Minimalistic approaches are going to be the on-running theme of Conveyor, there is not a single track that feels overly complicated or too crammed together, Ruffin does a fantastic job of keeping everything feeling spacious and full of breath. Even when the instrumentals become more complex and layered, like on the track “The Calling,” Ruffin still manages to keep levels of space and a vulnerable percussive backbeat that is easy to spot behind the chaos. These backbeats are the most important portions of the instrumentals as they keep the music moving on a steady pace, but also does not over complicate the process. Coming hot off the heels of the more dance-esque style of “The Calling,” the track “Own Lane” feels sporadic and mixes quite well with the following, “Front.” They are both mixed and cut tracks that includes a slight thirty-six-second interlude in between that has sampled screaming and cuts the voices before they can reach the full climax of the agonized yells.
“Head Hurts” is where the paranoia feeling sinks the hardest and is where Conveyor sounds more daunting, almost where the voices lead into “Front” feels like a sigh of relief as “Front” acts more of a back to business style of track where Ruffin’s uses hi-hats, tom drums, and an echoed voice to bring the synth-trance dance sound to the forefront. To see Ruffin consistently move from track to track and keep a level of atmospheric pressure on the listener is incredible, he creates and invokes pure, raw emotion with the way the percussion sounds off a certain beat, how the hi-hat slowly rattles, or when suddenly an 808 flashes into frame like a burst of lightning.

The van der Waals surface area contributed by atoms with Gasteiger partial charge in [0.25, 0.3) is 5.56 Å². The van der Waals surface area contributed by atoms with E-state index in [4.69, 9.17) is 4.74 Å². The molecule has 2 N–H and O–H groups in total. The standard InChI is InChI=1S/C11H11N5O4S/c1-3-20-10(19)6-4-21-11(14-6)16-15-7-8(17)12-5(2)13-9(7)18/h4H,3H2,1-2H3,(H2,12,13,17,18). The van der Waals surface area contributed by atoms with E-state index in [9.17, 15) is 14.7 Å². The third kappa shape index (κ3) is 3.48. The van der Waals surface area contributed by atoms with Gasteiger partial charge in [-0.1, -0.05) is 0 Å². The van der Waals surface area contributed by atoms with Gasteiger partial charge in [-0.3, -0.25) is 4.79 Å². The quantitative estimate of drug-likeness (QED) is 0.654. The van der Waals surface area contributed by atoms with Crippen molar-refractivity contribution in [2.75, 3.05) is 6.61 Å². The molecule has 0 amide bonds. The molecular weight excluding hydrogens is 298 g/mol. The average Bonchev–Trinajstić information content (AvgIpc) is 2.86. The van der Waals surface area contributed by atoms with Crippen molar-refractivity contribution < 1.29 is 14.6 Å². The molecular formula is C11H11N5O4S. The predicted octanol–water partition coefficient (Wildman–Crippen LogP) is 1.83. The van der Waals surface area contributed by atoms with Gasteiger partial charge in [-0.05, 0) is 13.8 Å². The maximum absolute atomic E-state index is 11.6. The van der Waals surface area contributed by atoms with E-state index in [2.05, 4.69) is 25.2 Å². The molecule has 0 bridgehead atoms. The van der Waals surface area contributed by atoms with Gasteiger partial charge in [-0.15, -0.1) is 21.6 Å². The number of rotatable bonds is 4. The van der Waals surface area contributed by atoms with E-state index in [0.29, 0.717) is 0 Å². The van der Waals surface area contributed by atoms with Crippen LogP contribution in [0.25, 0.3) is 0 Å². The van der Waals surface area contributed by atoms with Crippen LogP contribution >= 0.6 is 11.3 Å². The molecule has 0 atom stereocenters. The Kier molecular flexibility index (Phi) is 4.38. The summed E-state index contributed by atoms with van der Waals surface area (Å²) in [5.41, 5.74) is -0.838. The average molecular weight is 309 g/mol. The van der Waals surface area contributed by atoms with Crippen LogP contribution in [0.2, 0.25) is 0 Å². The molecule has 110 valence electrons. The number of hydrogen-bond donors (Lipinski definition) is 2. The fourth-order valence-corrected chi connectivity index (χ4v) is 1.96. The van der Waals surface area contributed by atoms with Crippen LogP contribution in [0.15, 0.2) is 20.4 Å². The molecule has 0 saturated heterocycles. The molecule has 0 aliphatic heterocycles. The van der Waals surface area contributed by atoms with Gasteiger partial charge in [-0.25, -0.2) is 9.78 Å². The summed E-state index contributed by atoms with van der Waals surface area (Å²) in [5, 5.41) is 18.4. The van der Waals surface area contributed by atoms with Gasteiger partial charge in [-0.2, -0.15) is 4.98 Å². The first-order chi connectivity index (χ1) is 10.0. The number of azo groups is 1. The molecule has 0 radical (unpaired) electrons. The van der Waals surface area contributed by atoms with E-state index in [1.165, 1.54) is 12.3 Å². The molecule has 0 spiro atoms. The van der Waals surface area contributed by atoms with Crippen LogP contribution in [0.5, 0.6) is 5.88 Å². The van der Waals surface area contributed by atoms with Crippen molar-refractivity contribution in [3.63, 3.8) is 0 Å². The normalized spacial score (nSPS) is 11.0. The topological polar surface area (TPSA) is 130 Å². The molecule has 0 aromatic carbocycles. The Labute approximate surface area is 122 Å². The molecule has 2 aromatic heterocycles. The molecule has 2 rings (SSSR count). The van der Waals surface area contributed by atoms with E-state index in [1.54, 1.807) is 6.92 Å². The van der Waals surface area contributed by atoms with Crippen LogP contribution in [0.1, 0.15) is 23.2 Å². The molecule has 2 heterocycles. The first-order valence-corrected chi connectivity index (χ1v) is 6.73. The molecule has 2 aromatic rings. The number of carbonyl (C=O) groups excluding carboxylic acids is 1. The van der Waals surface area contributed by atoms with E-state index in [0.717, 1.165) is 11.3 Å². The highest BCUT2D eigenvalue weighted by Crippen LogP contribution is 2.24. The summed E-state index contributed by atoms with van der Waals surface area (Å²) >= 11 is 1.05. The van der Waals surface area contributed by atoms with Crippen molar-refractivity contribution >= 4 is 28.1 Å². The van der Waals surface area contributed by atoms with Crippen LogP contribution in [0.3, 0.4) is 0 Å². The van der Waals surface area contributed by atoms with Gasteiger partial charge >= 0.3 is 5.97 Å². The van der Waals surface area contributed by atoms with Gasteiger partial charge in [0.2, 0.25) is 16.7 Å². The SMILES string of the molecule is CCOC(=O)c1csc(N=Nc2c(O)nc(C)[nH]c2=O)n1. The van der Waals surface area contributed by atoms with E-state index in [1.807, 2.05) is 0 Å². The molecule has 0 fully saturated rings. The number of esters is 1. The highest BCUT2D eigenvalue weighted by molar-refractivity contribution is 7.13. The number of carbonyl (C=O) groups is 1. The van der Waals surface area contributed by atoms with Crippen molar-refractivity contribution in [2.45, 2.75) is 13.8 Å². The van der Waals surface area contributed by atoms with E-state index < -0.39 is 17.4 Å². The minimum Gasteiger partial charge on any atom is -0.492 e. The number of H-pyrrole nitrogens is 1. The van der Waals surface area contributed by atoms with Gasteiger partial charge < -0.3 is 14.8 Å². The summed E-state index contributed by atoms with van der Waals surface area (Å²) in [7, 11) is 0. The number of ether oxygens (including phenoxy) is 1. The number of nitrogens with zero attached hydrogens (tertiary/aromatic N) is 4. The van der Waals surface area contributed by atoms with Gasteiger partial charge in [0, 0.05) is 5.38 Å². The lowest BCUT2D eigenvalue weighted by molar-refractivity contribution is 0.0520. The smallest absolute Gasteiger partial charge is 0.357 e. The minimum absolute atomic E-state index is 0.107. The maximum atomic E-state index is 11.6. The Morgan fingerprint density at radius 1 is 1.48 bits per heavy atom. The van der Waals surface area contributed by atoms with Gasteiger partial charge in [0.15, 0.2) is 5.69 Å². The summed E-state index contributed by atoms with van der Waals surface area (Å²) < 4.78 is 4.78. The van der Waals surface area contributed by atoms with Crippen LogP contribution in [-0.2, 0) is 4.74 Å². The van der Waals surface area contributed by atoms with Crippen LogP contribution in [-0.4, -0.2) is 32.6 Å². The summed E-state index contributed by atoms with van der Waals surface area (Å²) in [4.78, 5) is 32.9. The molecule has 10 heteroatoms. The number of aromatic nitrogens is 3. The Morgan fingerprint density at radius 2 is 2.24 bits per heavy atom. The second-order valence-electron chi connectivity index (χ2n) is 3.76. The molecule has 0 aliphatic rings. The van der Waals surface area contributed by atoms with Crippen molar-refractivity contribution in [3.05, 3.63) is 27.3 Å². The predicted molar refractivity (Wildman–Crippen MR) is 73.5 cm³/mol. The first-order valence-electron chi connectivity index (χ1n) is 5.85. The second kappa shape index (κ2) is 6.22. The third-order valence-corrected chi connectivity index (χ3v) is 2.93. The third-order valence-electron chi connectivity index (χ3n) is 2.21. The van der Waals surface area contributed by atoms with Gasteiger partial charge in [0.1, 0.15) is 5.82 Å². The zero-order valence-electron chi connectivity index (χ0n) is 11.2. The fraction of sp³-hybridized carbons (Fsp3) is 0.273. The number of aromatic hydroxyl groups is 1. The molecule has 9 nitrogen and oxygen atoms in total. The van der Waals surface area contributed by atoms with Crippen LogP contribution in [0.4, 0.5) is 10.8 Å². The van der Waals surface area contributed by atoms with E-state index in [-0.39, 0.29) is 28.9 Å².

Even as Conveyor begins to reach the final acts, it still continues with the same intensity and emotion that was spawned from the start of the record. Ruffin’s makes a point to keep a trance moving through and taking over, the track “Let You Down” is something almost reminiscing of a Black Pus track if it has less screaming and softer, more approachable percussion. The sudden clicks of the 808 kit make for a sporadic style of play, as well as combining the reverbed sounds in the background that make up the supporting aspect of the instrumental are again, filled with mystery and beg for questioning.